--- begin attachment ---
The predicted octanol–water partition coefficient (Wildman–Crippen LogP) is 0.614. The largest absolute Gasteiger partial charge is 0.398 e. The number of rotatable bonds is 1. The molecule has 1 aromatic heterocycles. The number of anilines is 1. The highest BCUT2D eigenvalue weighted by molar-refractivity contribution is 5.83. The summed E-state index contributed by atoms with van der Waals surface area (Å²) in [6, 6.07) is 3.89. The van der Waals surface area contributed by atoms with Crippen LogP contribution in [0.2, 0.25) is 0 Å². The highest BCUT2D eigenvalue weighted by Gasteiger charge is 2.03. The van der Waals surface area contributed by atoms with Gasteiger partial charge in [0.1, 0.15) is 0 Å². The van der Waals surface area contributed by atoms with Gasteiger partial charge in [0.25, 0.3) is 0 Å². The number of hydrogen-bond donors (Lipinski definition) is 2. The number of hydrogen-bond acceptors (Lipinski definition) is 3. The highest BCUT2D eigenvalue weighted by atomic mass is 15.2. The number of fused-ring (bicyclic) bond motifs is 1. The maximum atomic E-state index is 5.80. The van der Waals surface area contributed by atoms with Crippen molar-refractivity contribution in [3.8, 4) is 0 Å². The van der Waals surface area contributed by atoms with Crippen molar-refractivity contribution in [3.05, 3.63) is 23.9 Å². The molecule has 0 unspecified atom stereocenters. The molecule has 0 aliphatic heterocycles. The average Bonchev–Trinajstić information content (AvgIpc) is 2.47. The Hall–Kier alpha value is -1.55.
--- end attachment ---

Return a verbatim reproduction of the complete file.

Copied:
The predicted octanol–water partition coefficient (Wildman–Crippen LogP) is 0.614. The largest absolute Gasteiger partial charge is 0.398 e. The number of rotatable bonds is 1. The molecule has 1 aromatic heterocycles. The number of anilines is 1. The highest BCUT2D eigenvalue weighted by molar-refractivity contribution is 5.83. The summed E-state index contributed by atoms with van der Waals surface area (Å²) in [6, 6.07) is 3.89. The van der Waals surface area contributed by atoms with Crippen LogP contribution in [0.2, 0.25) is 0 Å². The highest BCUT2D eigenvalue weighted by Gasteiger charge is 2.03. The van der Waals surface area contributed by atoms with Gasteiger partial charge in [0.1, 0.15) is 0 Å². The van der Waals surface area contributed by atoms with Gasteiger partial charge in [0.25, 0.3) is 0 Å². The number of hydrogen-bond donors (Lipinski definition) is 2. The number of hydrogen-bond acceptors (Lipinski definition) is 3. The highest BCUT2D eigenvalue weighted by atomic mass is 15.2. The number of fused-ring (bicyclic) bond motifs is 1. The maximum atomic E-state index is 5.80. The van der Waals surface area contributed by atoms with Crippen molar-refractivity contribution in [3.8, 4) is 0 Å². The van der Waals surface area contributed by atoms with Crippen molar-refractivity contribution in [3.05, 3.63) is 23.9 Å². The molecule has 0 unspecified atom stereocenters. The molecule has 0 aliphatic heterocycles. The average Bonchev–Trinajstić information content (AvgIpc) is 2.47. The Hall–Kier alpha value is -1.55.